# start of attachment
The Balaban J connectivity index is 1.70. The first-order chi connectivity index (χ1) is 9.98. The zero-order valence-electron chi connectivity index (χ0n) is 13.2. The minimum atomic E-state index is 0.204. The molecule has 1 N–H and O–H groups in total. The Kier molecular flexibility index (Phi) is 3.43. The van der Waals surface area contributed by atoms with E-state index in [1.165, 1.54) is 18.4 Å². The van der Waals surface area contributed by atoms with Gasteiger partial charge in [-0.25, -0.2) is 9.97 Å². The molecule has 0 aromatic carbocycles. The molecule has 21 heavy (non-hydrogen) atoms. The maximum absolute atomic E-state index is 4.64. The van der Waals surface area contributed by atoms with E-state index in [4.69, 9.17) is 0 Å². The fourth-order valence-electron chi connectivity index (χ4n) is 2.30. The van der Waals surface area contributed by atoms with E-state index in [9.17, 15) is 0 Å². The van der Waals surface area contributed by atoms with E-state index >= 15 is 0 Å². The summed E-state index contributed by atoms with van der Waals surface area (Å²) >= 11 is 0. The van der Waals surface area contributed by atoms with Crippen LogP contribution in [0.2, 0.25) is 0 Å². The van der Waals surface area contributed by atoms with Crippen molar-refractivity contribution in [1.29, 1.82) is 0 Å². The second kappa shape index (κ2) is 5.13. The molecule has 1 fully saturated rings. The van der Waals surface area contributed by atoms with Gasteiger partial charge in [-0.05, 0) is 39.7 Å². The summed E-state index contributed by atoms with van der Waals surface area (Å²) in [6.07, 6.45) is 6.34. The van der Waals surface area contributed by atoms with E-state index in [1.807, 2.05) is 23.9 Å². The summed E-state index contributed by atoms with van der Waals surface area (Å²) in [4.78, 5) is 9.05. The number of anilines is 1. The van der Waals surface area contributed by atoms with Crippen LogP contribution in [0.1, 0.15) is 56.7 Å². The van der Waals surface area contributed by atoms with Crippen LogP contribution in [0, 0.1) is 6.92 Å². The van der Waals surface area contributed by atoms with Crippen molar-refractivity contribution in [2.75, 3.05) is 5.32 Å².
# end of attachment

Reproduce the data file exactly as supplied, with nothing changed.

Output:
The Balaban J connectivity index is 1.70. The first-order chi connectivity index (χ1) is 9.98. The zero-order valence-electron chi connectivity index (χ0n) is 13.2. The minimum atomic E-state index is 0.204. The molecule has 1 N–H and O–H groups in total. The Kier molecular flexibility index (Phi) is 3.43. The van der Waals surface area contributed by atoms with E-state index in [1.165, 1.54) is 18.4 Å². The van der Waals surface area contributed by atoms with Gasteiger partial charge in [-0.25, -0.2) is 9.97 Å². The molecule has 0 aromatic carbocycles. The molecule has 21 heavy (non-hydrogen) atoms. The maximum absolute atomic E-state index is 4.64. The van der Waals surface area contributed by atoms with E-state index in [4.69, 9.17) is 0 Å². The fourth-order valence-electron chi connectivity index (χ4n) is 2.30. The van der Waals surface area contributed by atoms with E-state index in [9.17, 15) is 0 Å². The van der Waals surface area contributed by atoms with E-state index >= 15 is 0 Å². The summed E-state index contributed by atoms with van der Waals surface area (Å²) >= 11 is 0. The van der Waals surface area contributed by atoms with Crippen LogP contribution in [0.2, 0.25) is 0 Å². The van der Waals surface area contributed by atoms with Crippen molar-refractivity contribution in [1.29, 1.82) is 0 Å². The second kappa shape index (κ2) is 5.13. The molecule has 1 fully saturated rings. The van der Waals surface area contributed by atoms with Gasteiger partial charge in [-0.05, 0) is 39.7 Å². The summed E-state index contributed by atoms with van der Waals surface area (Å²) in [6.07, 6.45) is 6.34. The van der Waals surface area contributed by atoms with E-state index in [1.807, 2.05) is 23.9 Å². The summed E-state index contributed by atoms with van der Waals surface area (Å²) in [4.78, 5) is 9.05. The number of anilines is 1. The van der Waals surface area contributed by atoms with Crippen LogP contribution in [0.1, 0.15) is 56.7 Å². The van der Waals surface area contributed by atoms with Crippen LogP contribution in [0, 0.1) is 6.92 Å². The van der Waals surface area contributed by atoms with Crippen molar-refractivity contribution in [2.75, 3.05) is 5.32 Å².